The APWU and the Postal Service have been meeting periodically at the headquarters level and have finally reached a tentative agreement on a method that will allow for locally-negotiated four-day workweeks.
“We have been pushing for a modified-workweek agreement seemingly forever: The first pilot programs were in 1994.”
The sticking point of the negotiations was the need to come up with a method that would allow for as many flexible work schedules as possible, which necessarily would have to be implemented on a facility-by-facility basis.
The agreement was set to be finalized the first week of October, with some local parties authorized to negotiate immediately..
We have been pushing for a modified-workweek agreement seemingly forever: The first pilot programs were in 1994. The 2000-2003 APWU-USPS Collective Bargaining Agreement — as well as a contract extension ratified Aug. 5, 2005 — also provided for the establishment of “modified workweek” pilot sites, with employees selecting work schedules of four 10-hour days.
Employees who want overtime may from time to time work a five-day schedule.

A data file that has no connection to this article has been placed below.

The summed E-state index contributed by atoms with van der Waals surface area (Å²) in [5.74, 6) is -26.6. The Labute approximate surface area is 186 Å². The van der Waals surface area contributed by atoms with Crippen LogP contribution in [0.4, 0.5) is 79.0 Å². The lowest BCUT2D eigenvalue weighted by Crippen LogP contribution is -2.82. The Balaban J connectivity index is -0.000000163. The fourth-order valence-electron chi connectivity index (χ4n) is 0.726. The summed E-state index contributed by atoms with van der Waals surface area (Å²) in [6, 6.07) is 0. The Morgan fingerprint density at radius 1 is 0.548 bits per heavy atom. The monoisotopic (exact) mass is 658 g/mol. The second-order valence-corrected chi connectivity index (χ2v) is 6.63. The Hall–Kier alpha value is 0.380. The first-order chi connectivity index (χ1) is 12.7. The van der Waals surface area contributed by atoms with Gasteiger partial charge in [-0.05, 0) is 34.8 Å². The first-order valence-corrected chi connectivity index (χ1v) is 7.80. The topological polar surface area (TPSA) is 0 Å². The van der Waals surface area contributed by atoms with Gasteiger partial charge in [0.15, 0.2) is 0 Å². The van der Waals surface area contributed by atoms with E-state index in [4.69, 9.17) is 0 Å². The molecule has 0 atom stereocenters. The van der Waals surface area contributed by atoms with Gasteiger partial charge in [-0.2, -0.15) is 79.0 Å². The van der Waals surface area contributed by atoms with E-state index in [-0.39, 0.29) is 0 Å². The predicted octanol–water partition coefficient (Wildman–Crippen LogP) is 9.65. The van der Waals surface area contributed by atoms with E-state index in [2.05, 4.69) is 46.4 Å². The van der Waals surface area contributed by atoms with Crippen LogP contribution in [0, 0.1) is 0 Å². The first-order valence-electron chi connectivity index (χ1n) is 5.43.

The pilot programs the last two years were frequently stymied and stalled by Area-level managers who restricted the pilots to a very limited number of post offices and areas within post offices.
This should be a giant step into the future for many postal employees. Changing a full day of work to a full day off for employees will dramatically change lifestyles. A side benefit of the elimination of a full day of work each week is that it reduces the amount of time workers spend getting to and from their jobs, which can only diminish congestion on the roads and help save energy. That’s a win for employees, the Postal Service, and our nation as a whole.
Employees who go on a modified workweek will work 10 hours a day straight time, and will receive penalty pay when they work more than 10 hours in a shift. Workers who like to work overtime should realize that while some straight-time hours and overtime hours will be available, if a sufficient number of employees choose a modified schedule — which is expected — overtime will be possible by working a fifth day.
Employees who want overtime may from time to time work a five-day schedule, but will forfeit their “third day off” in such weeks. Some employees who work the four-day schedule will not necessarily have the third day off consecutively with the other two.
source: American Postal Workers Union